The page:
Time of the season

Living in liminality

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Phoebe Bridgers released a surprise Christmas EP. Naturally, I spent the entire afternoon in gray misery with her record at full volume. After all, the sun had set at the dismal time of 4:30 p.m., exactly 30 minutes before my lectures ended for the day. 

Our apartment was cold, the heater beyond repair, and Phoebe’s cryptic crooning sent additional shivers down my spine. It seemed like every exhale of mine was a deep sigh; I slinked from my desk to my bed, where heavy blankets welcomed me into their weighted fold.

As the days have grown darker, the wind acquiring a certain bite to it, the streets have lost their liveliness and even the park by my house emptied out by midday. From my spot perched on the corner of my bed, looking out on Telegraph Avenue, the one tree that fills the view from my window has shaken off last month’s autumnal shades of orange, its leaves falling to meet the cold pavement. I myself feel my body grow heavier with each passing hour through the day as if I will eventually sink through my chair to the wooden floor, which by late afternoon is eventually covered in crumpled clothes and miscellaneous magazines and books.

My seasonal depression manifests itself through a series of sighs and limbs lost to the weight of a world unknown. I think it peaks right around sunset when I can really feel my sense of actuality slip through my fingers until I am left to languish in liminality. As the space outside my apartment turns to darkness, it’s as if my own reality turns Burton-esque, with my cheeks going hollow and skin growing ghastly. 

Long gone are our days of summer, when I would take breaks from class to bask in the sunny richness of each afternoon. Now it takes a great effort to leave the house after sunset, as my bed beckons me into a nightly hibernation session. Each time I crawl under the covers, it’s as if I depend on the blankets to keep my body from floating upward and dissipating into dust. 

My bed has become my regular old stomping ground; if my French doors are ajar, I typically fixate for long periods of time on the hallway. After all, it is donned in a ferocious wallpaper, a mix of mustard yellow, olive green and darts of purple and brown woven into the strange floral design. In random spaces, white, blinding plaster fills what once were dents in the fragile walls.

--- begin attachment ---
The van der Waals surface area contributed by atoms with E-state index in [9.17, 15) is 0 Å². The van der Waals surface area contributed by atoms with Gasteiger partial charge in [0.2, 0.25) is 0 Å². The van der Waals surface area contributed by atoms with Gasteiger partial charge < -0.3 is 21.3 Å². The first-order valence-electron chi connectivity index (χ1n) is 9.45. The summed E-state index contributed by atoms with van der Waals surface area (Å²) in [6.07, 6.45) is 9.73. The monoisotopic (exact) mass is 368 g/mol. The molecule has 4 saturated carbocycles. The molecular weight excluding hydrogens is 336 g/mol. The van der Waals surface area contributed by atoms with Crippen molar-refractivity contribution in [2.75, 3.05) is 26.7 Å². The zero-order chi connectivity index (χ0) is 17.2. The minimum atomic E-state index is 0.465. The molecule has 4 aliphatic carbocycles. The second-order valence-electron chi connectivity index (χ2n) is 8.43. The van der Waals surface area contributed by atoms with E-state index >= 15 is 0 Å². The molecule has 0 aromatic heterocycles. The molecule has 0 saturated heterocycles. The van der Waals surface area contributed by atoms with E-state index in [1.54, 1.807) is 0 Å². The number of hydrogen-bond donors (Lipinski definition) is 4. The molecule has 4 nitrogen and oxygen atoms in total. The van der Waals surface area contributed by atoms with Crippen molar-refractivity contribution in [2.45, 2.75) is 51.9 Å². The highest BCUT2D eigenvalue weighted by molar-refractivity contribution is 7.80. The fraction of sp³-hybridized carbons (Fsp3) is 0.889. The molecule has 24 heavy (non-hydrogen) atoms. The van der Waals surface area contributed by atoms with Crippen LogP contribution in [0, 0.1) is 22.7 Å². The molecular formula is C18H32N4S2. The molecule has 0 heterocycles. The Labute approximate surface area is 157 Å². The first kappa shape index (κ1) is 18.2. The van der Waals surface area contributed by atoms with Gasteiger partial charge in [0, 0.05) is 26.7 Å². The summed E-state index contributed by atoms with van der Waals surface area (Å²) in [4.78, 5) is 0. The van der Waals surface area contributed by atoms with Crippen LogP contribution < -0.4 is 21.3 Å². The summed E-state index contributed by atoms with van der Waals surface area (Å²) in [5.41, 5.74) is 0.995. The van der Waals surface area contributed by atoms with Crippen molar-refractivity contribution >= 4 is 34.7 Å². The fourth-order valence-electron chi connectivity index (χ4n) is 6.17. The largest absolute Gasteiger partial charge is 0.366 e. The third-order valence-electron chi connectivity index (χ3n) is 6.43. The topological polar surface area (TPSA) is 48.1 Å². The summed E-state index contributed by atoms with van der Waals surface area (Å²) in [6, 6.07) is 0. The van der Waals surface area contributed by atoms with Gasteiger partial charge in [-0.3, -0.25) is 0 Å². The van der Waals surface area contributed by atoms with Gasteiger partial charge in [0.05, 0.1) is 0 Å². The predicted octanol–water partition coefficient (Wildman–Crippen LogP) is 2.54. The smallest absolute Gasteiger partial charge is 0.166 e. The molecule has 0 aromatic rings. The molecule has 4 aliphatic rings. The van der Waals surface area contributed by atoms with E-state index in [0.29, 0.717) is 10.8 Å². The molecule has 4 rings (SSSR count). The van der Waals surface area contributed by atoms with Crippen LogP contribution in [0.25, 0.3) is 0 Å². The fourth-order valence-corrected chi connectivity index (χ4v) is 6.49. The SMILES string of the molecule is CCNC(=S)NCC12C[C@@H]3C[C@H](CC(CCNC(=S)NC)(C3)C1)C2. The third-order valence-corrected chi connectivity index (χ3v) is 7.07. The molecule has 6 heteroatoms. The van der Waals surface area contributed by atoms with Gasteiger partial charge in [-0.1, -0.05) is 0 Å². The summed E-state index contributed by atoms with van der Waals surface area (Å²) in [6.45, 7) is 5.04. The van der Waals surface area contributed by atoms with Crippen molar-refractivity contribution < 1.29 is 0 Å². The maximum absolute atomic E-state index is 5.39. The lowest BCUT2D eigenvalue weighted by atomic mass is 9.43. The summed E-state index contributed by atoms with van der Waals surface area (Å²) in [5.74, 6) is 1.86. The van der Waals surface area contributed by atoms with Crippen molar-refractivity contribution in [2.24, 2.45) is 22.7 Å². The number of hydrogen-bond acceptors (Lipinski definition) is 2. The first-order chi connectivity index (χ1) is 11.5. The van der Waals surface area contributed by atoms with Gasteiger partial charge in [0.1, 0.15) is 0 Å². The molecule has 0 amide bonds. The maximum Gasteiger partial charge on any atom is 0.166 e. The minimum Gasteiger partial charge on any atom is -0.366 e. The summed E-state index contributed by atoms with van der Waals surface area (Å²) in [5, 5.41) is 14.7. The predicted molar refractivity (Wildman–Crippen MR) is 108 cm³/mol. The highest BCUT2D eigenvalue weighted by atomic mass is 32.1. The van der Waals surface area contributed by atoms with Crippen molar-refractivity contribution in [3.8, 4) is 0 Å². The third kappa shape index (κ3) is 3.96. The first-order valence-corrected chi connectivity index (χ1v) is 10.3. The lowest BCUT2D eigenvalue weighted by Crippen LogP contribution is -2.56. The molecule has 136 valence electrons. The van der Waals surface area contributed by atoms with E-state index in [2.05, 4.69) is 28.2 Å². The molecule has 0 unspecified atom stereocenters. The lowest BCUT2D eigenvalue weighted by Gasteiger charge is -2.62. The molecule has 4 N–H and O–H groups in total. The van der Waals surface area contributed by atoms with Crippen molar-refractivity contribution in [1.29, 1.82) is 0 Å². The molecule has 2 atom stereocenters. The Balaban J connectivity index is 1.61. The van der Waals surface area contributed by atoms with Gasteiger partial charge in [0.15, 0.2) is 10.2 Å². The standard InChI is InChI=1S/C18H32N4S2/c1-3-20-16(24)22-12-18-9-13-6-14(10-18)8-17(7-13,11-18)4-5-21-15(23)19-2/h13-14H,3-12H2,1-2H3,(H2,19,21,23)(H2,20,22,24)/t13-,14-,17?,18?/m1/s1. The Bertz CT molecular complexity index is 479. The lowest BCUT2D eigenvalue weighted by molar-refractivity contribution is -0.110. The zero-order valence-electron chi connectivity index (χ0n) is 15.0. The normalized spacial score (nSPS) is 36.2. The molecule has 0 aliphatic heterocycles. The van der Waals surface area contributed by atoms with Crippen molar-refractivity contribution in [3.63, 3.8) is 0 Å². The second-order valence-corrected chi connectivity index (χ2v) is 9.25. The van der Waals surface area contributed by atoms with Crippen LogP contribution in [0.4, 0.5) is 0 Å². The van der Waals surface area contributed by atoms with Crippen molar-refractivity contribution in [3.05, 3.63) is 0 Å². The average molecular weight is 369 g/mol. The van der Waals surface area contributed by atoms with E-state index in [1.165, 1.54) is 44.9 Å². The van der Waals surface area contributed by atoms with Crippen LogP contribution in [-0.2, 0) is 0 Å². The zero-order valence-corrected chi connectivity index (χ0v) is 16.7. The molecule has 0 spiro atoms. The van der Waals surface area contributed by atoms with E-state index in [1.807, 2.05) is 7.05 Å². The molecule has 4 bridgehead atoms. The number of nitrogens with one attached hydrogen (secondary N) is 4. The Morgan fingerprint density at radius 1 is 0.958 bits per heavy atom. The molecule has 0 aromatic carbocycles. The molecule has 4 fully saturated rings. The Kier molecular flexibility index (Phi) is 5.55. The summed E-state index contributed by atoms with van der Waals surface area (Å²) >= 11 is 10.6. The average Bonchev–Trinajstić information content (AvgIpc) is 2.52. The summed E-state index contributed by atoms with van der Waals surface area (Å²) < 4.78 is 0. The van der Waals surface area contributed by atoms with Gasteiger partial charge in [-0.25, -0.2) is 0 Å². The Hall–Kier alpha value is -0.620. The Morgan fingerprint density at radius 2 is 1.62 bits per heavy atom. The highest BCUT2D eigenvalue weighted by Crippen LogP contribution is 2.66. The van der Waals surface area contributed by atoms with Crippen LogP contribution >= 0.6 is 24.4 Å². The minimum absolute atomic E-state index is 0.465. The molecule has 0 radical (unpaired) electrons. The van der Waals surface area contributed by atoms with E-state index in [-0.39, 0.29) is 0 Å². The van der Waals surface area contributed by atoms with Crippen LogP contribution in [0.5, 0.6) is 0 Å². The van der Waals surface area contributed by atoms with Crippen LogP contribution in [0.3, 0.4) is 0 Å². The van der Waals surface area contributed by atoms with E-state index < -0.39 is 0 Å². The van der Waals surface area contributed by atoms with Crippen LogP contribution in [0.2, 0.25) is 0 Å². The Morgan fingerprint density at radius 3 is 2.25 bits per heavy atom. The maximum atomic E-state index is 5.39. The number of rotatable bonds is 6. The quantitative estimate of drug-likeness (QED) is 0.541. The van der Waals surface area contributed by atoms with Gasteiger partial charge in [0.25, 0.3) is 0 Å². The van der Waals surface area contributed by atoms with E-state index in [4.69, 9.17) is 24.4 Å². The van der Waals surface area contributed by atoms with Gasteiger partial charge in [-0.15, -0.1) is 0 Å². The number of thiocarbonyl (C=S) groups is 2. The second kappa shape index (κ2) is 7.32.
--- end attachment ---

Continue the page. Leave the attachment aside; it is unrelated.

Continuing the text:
The awfully kitsch, slightly amusing design was the first thing that greeted my roommates and me when we moved in this past June; we thought it perfectly charming at the time. But now without a stream of light in the afternoon from my bedroom window, the wallpaper mirrors my distance from delight, and the shadows in its pattern grow darker. Much like myself, color drains naturally from the wallpaper, replacing its previous variation with mundane shades.

The wallpaper is much akin to one of Charlotte Perkins Gilman’s late 19th century short stories. I read the fiction piece in high school and looked at the female subject — who spun into madness and hysteria in part due to her anxiety-driven obsession with her room’s yellow wallpaper — with an air of scientific observation, as a researcher looks at their clinical trial patients.

But now, looking at the kaleidoscopic paisley-decked hallway from my bed, I find her infatuation with her walls not only understandable but also beautifully haunting. She floats in the liminality between reality and the fictional fantasy her hysteria produces. Eventually, she is pulled to one side of the binary and loses herself to the haunting harrows of her walls and the spiraling vertigo of her mind. 

In this way, I’ve never been more thankful for liminality; at least, I am not yet giving into the physical wallpaper in the hallway or the manic patterns that form in my own mind. For now, the wallpaper in our frigid apartment remains a point of fixation for my monotonous, dreary afternoons, capturing my attention instead of letting me sink into stillness under my covers. 

I wish I could say that after a month or two, I’ve broken forth or grown accustomed to this time of year. But it’s easier said than done, to find coping mechanisms or clear-cut methods to grapple with moments when ceilings seem to come down and wallpaper shrinks inward. I suppose it’s time to find comfort in it, the liminal space giving me a place to stay for the winter months, perhaps offering some sort of twisted clarity to the winter season with its early darkness and cabin fever. 

Francesca Hodges writes the Monday A&E column on exploring liminal spaces within art and identity. Contact her at [email protected]. Tweet her at @fh0dges.